Note  Today’s script follows the same pattern as the SetPowerShellExecutionPolicy.ps1 script I wrote for yesterday’s post,
   Use DSC Resource to Configure PowerShell Execution Policy. Refer to that post for more details.

The first thing I do is use the Configuration keyword and specify a name for my configuration. I next define a couple of parameters—one for the computers (target nodes) and one for the specific time-zone name. I then specifically import the DSC resource. This is required because the xTimeZone DSC resource is not a standard resource, and therefore, it is not automatically loaded. Here is that portion of the script:

#Requires -version 4.0

Configuration SetTimeZone

{

    Param

    (

        #Target nodes to apply the configuration 

        [String[]]$NodeName = ((Get-ADComputer -Filter *).name),

        [Parameter(Mandatory = $true)]

        [ValidateNotNullorEmpty()]

        [String]$SystemTimeZone

    )

    Import-DSCResource -ModuleName xTimeZone

Now I define my action for each node. To do this, I use the Node keyword, and I specify the computer names stored in the $NodeName variable that I populated with my Get-ADComputer command. I call the xTimeZone resource, and I specify my time zone. Here is that portion of the code:

Node $NodeName

    {

        xTimeZone TimeZoneExample

        {

            TimeZone = $SystemTimeZone

        }

    }

I call the configuration and specify an output path for the creation of the MOF files. I also specify my time zone via the SystemTime parameter. This value takes the ID property that is available from the following command:

[timezoneinfo]::Local.id

If I want an enumeration of all of the available time zones, I can use GetSystemTimeZones static method as shown here:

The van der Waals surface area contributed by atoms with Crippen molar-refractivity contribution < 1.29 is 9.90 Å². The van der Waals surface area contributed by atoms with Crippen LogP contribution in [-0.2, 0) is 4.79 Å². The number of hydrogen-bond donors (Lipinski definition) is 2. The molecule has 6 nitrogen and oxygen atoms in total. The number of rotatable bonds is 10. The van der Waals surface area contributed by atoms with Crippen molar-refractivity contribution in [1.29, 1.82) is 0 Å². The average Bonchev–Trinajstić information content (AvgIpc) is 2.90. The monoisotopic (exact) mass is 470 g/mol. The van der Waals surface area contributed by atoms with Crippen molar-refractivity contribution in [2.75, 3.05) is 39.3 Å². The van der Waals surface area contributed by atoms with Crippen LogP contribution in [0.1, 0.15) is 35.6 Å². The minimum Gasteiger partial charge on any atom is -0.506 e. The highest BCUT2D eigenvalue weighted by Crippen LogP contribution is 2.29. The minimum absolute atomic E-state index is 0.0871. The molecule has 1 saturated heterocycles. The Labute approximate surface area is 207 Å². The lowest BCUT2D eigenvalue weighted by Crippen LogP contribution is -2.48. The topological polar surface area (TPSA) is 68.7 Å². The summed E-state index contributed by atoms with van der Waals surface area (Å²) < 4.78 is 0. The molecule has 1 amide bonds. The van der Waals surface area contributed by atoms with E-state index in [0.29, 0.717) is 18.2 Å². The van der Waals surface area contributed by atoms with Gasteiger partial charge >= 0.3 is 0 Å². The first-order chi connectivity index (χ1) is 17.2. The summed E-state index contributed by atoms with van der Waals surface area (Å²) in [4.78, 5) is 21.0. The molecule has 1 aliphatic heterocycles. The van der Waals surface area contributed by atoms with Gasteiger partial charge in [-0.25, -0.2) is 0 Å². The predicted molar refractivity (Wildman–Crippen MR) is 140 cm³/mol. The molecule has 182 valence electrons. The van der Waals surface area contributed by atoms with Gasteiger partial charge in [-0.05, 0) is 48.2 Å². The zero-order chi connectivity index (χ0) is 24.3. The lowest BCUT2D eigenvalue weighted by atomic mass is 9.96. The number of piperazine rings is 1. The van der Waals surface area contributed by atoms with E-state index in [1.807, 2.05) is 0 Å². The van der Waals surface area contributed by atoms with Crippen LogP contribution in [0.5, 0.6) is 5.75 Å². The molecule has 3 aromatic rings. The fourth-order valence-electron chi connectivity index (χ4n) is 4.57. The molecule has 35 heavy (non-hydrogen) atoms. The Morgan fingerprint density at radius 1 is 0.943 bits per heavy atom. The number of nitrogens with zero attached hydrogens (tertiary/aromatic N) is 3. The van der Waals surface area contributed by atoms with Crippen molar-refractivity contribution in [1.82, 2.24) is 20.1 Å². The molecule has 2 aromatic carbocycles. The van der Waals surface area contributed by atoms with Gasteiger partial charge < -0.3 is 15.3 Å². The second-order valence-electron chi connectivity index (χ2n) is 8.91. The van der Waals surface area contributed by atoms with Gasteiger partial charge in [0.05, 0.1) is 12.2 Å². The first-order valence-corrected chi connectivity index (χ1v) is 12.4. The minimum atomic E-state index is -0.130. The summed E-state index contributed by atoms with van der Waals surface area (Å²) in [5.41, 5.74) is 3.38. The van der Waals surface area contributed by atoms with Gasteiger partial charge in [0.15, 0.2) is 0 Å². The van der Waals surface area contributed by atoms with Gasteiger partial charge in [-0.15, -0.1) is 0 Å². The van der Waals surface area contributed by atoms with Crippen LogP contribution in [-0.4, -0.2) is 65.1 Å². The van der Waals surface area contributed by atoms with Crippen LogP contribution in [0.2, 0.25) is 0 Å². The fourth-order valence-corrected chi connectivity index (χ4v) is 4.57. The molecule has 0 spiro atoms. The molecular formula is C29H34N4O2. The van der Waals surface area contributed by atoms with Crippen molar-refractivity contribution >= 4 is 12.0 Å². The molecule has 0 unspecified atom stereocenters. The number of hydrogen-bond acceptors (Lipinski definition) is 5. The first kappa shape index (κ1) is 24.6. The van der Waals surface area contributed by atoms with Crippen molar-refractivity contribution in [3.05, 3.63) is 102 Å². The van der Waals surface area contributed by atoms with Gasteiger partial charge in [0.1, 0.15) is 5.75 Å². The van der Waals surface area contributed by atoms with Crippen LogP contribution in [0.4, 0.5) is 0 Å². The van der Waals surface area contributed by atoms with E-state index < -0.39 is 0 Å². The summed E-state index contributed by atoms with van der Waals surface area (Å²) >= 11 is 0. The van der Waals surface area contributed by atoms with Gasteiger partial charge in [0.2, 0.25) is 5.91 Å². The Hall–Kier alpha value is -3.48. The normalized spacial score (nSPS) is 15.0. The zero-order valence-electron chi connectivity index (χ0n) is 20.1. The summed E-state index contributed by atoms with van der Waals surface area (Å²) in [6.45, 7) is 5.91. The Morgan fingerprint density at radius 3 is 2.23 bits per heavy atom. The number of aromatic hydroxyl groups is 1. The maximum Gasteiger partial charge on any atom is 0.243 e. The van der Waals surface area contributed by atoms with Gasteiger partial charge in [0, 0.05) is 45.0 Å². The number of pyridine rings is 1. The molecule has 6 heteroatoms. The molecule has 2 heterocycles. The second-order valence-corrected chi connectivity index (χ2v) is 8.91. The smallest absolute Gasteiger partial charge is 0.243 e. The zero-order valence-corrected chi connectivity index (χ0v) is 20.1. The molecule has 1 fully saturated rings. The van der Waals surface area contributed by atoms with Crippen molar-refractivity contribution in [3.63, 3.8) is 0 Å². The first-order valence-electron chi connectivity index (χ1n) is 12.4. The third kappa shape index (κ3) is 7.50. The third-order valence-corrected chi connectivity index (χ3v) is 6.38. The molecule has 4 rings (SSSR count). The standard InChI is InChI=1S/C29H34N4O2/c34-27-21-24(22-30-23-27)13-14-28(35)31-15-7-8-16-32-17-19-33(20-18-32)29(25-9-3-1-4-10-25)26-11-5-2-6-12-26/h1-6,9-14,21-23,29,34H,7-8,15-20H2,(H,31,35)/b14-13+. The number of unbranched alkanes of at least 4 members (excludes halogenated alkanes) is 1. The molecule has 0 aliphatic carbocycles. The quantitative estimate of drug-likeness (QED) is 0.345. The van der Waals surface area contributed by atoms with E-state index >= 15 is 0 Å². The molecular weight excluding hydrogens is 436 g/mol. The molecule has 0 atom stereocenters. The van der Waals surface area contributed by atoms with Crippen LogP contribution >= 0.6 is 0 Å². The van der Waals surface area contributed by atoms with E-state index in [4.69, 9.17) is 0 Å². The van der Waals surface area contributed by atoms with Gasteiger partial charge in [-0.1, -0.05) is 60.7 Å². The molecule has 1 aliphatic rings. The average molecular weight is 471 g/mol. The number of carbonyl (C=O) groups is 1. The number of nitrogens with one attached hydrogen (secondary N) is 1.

[timezoneinfo]::GetSystemTimeZones().id

The last thing I need to do is to start the actual DSC configuration. To do this, I use the Start-DSCConfiguration cmdlet while specifying the path that I used earlier in addition to a few parameters:

SetTimeZone -output C:\serverConfig -SystemTime "Eastern Standard Time"

Start-DscConfiguration -Path C:\serverConfig  -Wait -Force -Verbose

The complete configuration script is shown here:

#Requires -version 4.0

Configuration SetTimeZone

{

    Param

    (

        #Target nodes to apply the configuration 

        [String[]]$NodeName = ((Get-ADComputer -Filter *).name),

        [Parameter(Mandatory = $true)]

        [ValidateNotNullorEmpty()]

        [String]$SystemTimeZone

    )

    Import-DSCResource -ModuleName xTimeZone

 

    Node $NodeName

    {

        xTimeZone TimeZoneExample

        {

            TimeZone = $SystemTimeZone

        }

    }

}

 

SetTimeZone -output C:\serverConfig -SystemTime "Eastern Standard Time"

Start-DscConfiguration -Path C:\serverConfig  -Wait -Force -Verbose

As shown here, when I run the script for the first time, a series of progress bars appear that state it is initializing the resource:

Image of command output

As the script runs, the verbose output lets me know what is going on with the script. This is shown here:

Image of command output

The last thing I do is press the UP arrow to see if my times are now correct. Here are the results:

Image of command output

That is all there is to using Windows PowerShell DSC to set the time zone.  DSC Week will continue tomorrow when I will talk about more way cool stuff.

I invite you to follow me on Twitter and Facebook. If you have any questions, send email to me at scripter@microsoft.com, or post your questions on the Official Scripting Guys Forum. See you tomorrow. Until then, peace.

Ed Wilson, Microsoft Scripting Guy 

Comments (3)

  1. ivan says:

    Should it be the SystemTimeZone (not SystemTime) parameter, since you have [String]$SystemTimeZone in the param block? Meaning

    SetTimeZone -output C:serverConfig -SystemTime "Eastern Standard Time"

    should be

    SetTimeZone -output C:serverConfig -SystemTimeZone "Eastern Standard Time"

  2. IV2 says:

    @Ivan

    It is an auto alias. all versions of the string are good as long as they uniquely identify the paraameter.

  3. ivan says:

    Ah yes, of course, realized that not long after posting (powershell 101 doh!).